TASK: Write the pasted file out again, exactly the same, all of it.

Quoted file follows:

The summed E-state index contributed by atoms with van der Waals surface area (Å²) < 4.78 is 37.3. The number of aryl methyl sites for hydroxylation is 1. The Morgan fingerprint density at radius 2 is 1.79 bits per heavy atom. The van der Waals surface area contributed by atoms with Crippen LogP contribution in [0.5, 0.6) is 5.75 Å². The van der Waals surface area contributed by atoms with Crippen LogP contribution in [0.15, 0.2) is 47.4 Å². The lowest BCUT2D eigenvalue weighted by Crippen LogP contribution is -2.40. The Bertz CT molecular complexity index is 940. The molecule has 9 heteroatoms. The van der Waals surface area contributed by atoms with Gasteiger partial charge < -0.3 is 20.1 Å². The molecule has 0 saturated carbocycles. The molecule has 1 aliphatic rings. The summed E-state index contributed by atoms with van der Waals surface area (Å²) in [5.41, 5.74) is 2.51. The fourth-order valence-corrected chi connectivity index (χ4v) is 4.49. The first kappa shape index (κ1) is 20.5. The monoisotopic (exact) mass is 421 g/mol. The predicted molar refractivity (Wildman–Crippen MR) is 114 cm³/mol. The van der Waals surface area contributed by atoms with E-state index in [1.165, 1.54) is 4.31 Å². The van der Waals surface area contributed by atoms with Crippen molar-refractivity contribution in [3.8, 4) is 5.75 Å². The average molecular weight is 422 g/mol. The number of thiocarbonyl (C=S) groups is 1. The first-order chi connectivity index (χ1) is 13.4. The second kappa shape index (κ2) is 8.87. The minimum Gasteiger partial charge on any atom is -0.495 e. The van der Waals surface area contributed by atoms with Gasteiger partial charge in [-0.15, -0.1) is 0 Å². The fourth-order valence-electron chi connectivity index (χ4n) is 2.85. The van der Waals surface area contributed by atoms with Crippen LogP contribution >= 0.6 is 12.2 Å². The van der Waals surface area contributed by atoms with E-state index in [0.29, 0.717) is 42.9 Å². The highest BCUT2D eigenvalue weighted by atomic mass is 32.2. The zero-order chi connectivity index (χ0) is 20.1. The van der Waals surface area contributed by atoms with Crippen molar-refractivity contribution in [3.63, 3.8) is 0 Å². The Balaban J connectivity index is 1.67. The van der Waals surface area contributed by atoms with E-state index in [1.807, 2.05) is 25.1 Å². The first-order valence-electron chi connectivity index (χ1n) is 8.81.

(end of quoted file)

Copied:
The summed E-state index contributed by atoms with van der Waals surface area (Å²) < 4.78 is 37.3. The number of aryl methyl sites for hydroxylation is 1. The Morgan fingerprint density at radius 2 is 1.79 bits per heavy atom. The van der Waals surface area contributed by atoms with Crippen LogP contribution in [0.5, 0.6) is 5.75 Å². The van der Waals surface area contributed by atoms with Crippen LogP contribution in [0.15, 0.2) is 47.4 Å². The lowest BCUT2D eigenvalue weighted by Crippen LogP contribution is -2.40. The Bertz CT molecular complexity index is 940. The molecule has 9 heteroatoms. The van der Waals surface area contributed by atoms with Gasteiger partial charge < -0.3 is 20.1 Å². The molecule has 0 saturated carbocycles. The molecule has 1 aliphatic rings. The summed E-state index contributed by atoms with van der Waals surface area (Å²) in [5.41, 5.74) is 2.51. The fourth-order valence-corrected chi connectivity index (χ4v) is 4.49. The first kappa shape index (κ1) is 20.5. The monoisotopic (exact) mass is 421 g/mol. The predicted molar refractivity (Wildman–Crippen MR) is 114 cm³/mol. The van der Waals surface area contributed by atoms with E-state index in [1.165, 1.54) is 4.31 Å². The van der Waals surface area contributed by atoms with Crippen molar-refractivity contribution in [3.8, 4) is 5.75 Å². The average molecular weight is 422 g/mol. The number of thiocarbonyl (C=S) groups is 1. The first-order chi connectivity index (χ1) is 13.4. The second kappa shape index (κ2) is 8.87. The minimum Gasteiger partial charge on any atom is -0.495 e. The van der Waals surface area contributed by atoms with Gasteiger partial charge in [-0.15, -0.1) is 0 Å². The fourth-order valence-electron chi connectivity index (χ4n) is 2.85. The van der Waals surface area contributed by atoms with Crippen LogP contribution >= 0.6 is 12.2 Å². The van der Waals surface area contributed by atoms with E-state index in [0.29, 0.717) is 42.9 Å². The highest BCUT2D eigenvalue weighted by atomic mass is 32.2. The zero-order chi connectivity index (χ0) is 20.1. The van der Waals surface area contributed by atoms with Crippen molar-refractivity contribution in [3.63, 3.8) is 0 Å². The Balaban J connectivity index is 1.67. The van der Waals surface area contributed by atoms with E-state index in [1.807, 2.05) is 25.1 Å². The first-order valence-electron chi connectivity index (χ1n) is 8.81.